1. Everything can be made better with beer or donuts (or both)


    Face it; you want to believe this one. Beer is nature’s perfect drink and donuts, while hardly something nature provides, gives sustenance without the complication of vitamins, minerals or anything else good for you. While pretty much any foodstuff makes Homer drool, he has a special something for his suds and cakes - they get him through (or into) the bad times.

  2. You can be a total screw-up, but if you’re lovable, people will forgive you anything

    Homer is an everyman, but has almost every flaw known to man. Just look at the facts: Homer has destroyed lives, businesses, homes, even people with his incompetence-enhanced laziness and yet because he’s such a good-hearted “person” (down deep underneath all that blubber), everyone eventually overlooks those flaws. Life can’t be too bad if you’re a Homer.

  3. Don’t be stuck in the same old career your whole life - branch out and try new things


    Besides his normal full-time job as a safety engineer at a nuclear power plant, Homer has been a recording artist (twice), an astronaut, a volunteer fireman, a team mascot, to name a few of his jobs. Who wouldn’t want to be him? If your current job bores you, try something completely new and unfitting for your background and education. Succeed, fail and grovel for your old job, only to try it all over again another time. Brilliant! Where do I sign up?

  4. Being a nuclear plant safety engineer means you get to travel ALL the time and still keep your job


    I knew there was a perfect job out there and Homer has it! You’d wonder why he keeps trying to find other careers when he has the deal everyone wants. The man can take his family anywhere around the world - Brazil, Israel, France, England - for weeks at a time and never get penalized! How much vacation time does he have? Come on, you all want that.

  5. All you need to do is produce an animated series about a dysfunctional family and you can get great guests

    Amazing the number of big names that have given voice to their animated selves on The Simpsons. To name but a few: Paul & Linda McCartney, famed physicist Stephen Hawking, Sting, Ron Howard, architect Frank Gehry, reclusive author Thomas Pynchon. The list goes on and on. Whatever it is about Springfield’s favorite family that lures in these famous luminaries, the writers have found the formula.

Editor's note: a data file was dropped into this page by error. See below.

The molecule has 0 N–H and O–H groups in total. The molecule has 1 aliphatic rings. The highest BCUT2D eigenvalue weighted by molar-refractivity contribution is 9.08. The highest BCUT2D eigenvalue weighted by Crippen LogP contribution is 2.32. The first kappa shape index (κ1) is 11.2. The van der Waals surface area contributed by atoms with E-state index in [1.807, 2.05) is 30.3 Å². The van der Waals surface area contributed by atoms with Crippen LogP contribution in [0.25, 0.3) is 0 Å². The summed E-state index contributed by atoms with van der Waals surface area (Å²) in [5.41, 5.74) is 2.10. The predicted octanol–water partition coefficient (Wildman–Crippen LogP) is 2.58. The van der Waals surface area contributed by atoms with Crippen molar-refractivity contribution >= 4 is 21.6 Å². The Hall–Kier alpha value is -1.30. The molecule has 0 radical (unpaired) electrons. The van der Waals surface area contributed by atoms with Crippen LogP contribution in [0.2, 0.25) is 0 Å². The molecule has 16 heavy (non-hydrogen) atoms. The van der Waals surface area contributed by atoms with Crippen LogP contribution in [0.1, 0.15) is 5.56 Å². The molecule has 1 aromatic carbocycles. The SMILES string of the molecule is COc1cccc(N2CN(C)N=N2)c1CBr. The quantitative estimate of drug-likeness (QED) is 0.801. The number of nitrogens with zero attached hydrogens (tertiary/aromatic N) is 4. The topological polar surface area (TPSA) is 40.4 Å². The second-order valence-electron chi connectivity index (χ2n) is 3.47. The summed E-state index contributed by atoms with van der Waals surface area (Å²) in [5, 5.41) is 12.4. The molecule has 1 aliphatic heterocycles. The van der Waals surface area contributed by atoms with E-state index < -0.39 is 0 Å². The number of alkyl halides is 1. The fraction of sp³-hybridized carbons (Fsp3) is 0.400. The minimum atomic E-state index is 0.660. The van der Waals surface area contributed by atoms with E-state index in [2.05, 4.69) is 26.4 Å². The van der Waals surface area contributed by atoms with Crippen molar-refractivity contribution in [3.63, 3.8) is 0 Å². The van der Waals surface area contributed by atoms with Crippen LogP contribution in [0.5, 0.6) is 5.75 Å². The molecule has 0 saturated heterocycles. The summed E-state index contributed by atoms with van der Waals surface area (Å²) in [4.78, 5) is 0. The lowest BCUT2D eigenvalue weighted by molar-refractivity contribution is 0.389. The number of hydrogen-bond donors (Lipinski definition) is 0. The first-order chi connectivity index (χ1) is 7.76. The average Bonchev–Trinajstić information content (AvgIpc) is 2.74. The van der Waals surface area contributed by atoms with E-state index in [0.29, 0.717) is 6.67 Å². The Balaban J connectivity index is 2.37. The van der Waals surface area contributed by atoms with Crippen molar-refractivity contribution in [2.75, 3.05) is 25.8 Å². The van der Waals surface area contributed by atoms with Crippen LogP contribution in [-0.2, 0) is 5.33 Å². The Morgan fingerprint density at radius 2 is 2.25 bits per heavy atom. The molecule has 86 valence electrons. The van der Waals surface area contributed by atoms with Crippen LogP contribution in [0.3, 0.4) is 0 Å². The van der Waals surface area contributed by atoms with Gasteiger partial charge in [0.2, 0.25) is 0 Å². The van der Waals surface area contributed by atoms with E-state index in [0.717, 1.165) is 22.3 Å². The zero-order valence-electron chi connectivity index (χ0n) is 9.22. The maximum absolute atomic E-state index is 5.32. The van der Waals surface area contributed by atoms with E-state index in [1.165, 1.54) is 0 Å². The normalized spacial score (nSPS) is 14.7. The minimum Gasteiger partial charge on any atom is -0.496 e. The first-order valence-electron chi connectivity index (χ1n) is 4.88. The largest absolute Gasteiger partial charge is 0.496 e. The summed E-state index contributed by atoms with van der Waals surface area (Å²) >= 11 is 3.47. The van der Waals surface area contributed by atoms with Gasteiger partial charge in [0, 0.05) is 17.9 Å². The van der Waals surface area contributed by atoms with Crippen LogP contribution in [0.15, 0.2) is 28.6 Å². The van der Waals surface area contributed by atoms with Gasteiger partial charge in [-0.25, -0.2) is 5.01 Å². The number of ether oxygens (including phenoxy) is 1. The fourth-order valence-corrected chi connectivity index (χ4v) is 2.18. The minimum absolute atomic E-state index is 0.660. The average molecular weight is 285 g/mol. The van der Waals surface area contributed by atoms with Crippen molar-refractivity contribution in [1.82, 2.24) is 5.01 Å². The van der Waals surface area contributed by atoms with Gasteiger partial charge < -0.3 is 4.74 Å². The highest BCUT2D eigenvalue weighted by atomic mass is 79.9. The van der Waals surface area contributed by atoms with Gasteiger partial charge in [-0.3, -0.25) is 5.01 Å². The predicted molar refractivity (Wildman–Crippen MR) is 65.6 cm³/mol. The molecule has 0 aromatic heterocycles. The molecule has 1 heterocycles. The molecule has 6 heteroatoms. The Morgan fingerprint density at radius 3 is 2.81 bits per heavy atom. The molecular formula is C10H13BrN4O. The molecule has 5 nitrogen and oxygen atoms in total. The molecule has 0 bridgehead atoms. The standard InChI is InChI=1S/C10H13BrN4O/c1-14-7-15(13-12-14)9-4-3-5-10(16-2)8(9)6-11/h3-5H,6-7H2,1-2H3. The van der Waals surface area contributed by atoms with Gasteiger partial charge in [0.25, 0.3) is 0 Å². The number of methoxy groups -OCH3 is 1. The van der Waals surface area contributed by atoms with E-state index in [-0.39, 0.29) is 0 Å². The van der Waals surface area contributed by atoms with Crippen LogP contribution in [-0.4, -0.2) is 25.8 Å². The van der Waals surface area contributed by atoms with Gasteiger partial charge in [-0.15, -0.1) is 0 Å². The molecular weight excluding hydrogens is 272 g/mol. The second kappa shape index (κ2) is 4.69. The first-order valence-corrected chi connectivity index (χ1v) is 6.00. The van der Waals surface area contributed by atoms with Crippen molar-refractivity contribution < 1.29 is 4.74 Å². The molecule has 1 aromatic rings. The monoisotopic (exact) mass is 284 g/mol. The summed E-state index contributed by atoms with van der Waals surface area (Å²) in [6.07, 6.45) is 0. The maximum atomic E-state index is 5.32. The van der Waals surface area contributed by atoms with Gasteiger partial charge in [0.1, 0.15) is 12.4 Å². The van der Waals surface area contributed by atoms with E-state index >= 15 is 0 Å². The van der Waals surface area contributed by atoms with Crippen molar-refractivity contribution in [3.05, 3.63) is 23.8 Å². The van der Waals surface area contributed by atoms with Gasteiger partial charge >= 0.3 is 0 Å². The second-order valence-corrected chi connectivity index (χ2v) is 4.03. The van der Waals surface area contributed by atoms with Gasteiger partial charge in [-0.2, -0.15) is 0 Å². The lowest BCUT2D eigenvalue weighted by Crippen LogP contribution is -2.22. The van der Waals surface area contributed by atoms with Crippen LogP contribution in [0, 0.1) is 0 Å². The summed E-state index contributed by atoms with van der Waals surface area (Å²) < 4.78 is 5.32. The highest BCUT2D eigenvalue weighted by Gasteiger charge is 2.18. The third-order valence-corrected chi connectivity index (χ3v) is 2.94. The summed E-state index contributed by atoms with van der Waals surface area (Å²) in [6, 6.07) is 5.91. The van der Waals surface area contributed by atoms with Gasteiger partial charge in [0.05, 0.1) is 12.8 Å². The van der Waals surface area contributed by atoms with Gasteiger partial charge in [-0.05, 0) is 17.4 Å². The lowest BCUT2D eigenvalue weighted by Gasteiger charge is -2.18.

Do you have any favorite life lessons taught to you by The Simpsons? If so, please share!

Sunday, March 14, 2010

The Russian Lawrence Welk?

I continue to be fascinated by this video, circa the late 1970's, of Eduard Ghil, a Russian entertainer singing a song that has no lyrics (entitled "I Am So Glad I Am Finally Coming Back Home!," subtitled "Vocalization") and has already become an Internet meme. I'm not sure why this appeals to me so much - it is as much for the "camp" value as it is completely the antithesis of our former arch-enemy, the Soviet Union.

Rumor has it that this song actually does have lyrics (about an American cowboy returning home after being out on the range), but Soviet censors forbade Ghil to sing them because they put the U.S. in too favorable of a light.

When you watch this video, note the half-hearted attempt by Ghil to do a credible job lip-synching as well as his somewhat comic facial expressions and gestures. Of course, you may find plenty of humor just taking note of his 70's-era suit or the Welk-esque production values.

Here's to you, Mr. Ghil! My fondest wish is that you reprise this song live for American television some day.

From our hill to yours,


Sunday, January 31, 2010

Peacock peek-a-boo

Peacock peek-a-boo
Originally uploaded by socalvillaguy

A day trip to see some of our favorite fowl, featuring our fine-feathered friends, the peacocks (and peahens). Enough alliteration for this post, don't you think?